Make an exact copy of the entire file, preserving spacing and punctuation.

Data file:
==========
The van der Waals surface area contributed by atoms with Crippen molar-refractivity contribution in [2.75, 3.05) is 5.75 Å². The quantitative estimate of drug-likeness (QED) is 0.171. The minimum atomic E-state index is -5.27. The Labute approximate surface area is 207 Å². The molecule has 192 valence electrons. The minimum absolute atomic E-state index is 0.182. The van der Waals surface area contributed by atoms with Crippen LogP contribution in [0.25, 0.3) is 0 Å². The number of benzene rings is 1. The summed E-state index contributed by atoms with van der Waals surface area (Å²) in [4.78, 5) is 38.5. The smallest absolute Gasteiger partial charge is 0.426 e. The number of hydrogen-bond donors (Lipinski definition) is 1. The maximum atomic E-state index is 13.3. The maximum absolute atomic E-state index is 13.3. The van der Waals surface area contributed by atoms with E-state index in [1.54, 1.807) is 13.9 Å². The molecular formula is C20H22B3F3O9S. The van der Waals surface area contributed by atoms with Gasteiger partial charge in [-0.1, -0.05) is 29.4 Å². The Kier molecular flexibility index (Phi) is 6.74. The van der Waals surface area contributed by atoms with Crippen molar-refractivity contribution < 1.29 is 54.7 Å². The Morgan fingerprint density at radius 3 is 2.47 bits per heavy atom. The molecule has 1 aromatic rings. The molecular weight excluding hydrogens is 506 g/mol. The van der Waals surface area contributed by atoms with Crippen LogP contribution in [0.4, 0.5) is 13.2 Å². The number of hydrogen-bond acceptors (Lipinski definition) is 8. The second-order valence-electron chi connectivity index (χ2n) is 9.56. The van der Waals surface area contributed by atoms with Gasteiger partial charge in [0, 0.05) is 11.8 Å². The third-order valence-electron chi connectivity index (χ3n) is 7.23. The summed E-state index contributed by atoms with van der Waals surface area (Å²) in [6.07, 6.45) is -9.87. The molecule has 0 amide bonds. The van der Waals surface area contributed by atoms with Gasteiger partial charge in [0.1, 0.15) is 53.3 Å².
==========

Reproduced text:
The van der Waals surface area contributed by atoms with Crippen molar-refractivity contribution in [2.75, 3.05) is 5.75 Å². The quantitative estimate of drug-likeness (QED) is 0.171. The minimum atomic E-state index is -5.27. The Labute approximate surface area is 207 Å². The molecule has 192 valence electrons. The minimum absolute atomic E-state index is 0.182. The van der Waals surface area contributed by atoms with Crippen LogP contribution in [0.25, 0.3) is 0 Å². The number of benzene rings is 1. The summed E-state index contributed by atoms with van der Waals surface area (Å²) in [4.78, 5) is 38.5. The smallest absolute Gasteiger partial charge is 0.426 e. The number of hydrogen-bond donors (Lipinski definition) is 1. The maximum atomic E-state index is 13.3. The maximum absolute atomic E-state index is 13.3. The van der Waals surface area contributed by atoms with E-state index in [1.54, 1.807) is 13.9 Å². The molecular formula is C20H22B3F3O9S. The van der Waals surface area contributed by atoms with Gasteiger partial charge in [-0.1, -0.05) is 29.4 Å². The Kier molecular flexibility index (Phi) is 6.74. The van der Waals surface area contributed by atoms with Crippen molar-refractivity contribution < 1.29 is 54.7 Å². The Morgan fingerprint density at radius 3 is 2.47 bits per heavy atom. The molecule has 1 aromatic rings. The molecular weight excluding hydrogens is 506 g/mol. The van der Waals surface area contributed by atoms with Crippen LogP contribution in [0.4, 0.5) is 13.2 Å². The number of hydrogen-bond acceptors (Lipinski definition) is 8. The second-order valence-electron chi connectivity index (χ2n) is 9.56. The van der Waals surface area contributed by atoms with Gasteiger partial charge in [0, 0.05) is 11.8 Å². The third-order valence-electron chi connectivity index (χ3n) is 7.23. The summed E-state index contributed by atoms with van der Waals surface area (Å²) in [6.07, 6.45) is -9.87. The molecule has 0 amide bonds. The van der Waals surface area contributed by atoms with Gasteiger partial charge in [0.1, 0.15) is 53.3 Å².